News and culture through the lens of Southern California.
Hosted by A Martínez
Airs Weekdays 2 to 3 p.m.

El Niño brings some relief to parched East Porterville




In this July 2, 2015 photo, groves of citrus trees sit below a barren hillside in Tulare County, outside of Porterville, Calif. Farming in Tulare County brought in $7.8 billion in 2013, more than any other county in the nation, according to the agricultural commissioner here. But with little water now from the meager Sierra Nevada snowpack, some farmers are getting only a tiny fraction of their historic surface water, and so are drilling ever-deeper, draining the groundwater. (AP Photo/Gregory Bull)
In this July 2, 2015 photo, groves of citrus trees sit below a barren hillside in Tulare County, outside of Porterville, Calif. Farming in Tulare County brought in $7.8 billion in 2013, more than any other county in the nation, according to the agricultural commissioner here. But with little water now from the meager Sierra Nevada snowpack, some farmers are getting only a tiny fraction of their historic surface water, and so are drilling ever-deeper, draining the groundwater. (AP Photo/Gregory Bull)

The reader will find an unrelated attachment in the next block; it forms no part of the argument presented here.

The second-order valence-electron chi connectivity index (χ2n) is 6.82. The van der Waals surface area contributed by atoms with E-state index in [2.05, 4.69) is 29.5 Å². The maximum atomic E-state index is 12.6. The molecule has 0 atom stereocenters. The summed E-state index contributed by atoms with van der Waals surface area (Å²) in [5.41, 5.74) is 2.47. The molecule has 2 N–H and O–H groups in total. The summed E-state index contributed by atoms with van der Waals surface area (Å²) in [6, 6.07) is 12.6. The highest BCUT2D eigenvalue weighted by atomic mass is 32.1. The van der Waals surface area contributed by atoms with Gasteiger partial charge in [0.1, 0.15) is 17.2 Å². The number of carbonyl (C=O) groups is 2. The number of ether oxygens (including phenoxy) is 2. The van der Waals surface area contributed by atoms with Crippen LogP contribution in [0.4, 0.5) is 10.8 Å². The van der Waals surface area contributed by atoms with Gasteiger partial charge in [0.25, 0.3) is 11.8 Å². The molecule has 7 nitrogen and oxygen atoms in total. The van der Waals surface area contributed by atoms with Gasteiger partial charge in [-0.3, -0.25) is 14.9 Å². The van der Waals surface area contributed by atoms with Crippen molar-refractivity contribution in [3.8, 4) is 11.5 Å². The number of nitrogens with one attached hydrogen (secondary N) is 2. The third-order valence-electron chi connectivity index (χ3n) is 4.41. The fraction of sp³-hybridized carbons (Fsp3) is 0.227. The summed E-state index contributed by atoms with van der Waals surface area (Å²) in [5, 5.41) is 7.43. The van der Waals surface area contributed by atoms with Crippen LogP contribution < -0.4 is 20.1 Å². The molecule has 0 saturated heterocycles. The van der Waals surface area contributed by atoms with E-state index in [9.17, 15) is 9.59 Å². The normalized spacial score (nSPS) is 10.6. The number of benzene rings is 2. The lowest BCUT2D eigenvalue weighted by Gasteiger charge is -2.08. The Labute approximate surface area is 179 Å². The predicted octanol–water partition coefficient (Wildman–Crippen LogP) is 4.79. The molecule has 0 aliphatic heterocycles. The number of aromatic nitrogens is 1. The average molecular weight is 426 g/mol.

Gregory Bull/AP

Listen to story

06:29
Download this story 6MB

Recently El Niño has been making its presence known a bit, at least in Northern California. 

A series of storms there has rapidly filled  some reservoirs – the one at Lake Shasta is actually above average for this time of year.

But what does this mean for California's ongoing drought? 

We return to the Central Valley town of East Porterville, a place that's been hit especially hard by the drought, to get a better sense.

Take Two chats with Andrew Lockman, emergency manager for Tulare County where East Porterville is located.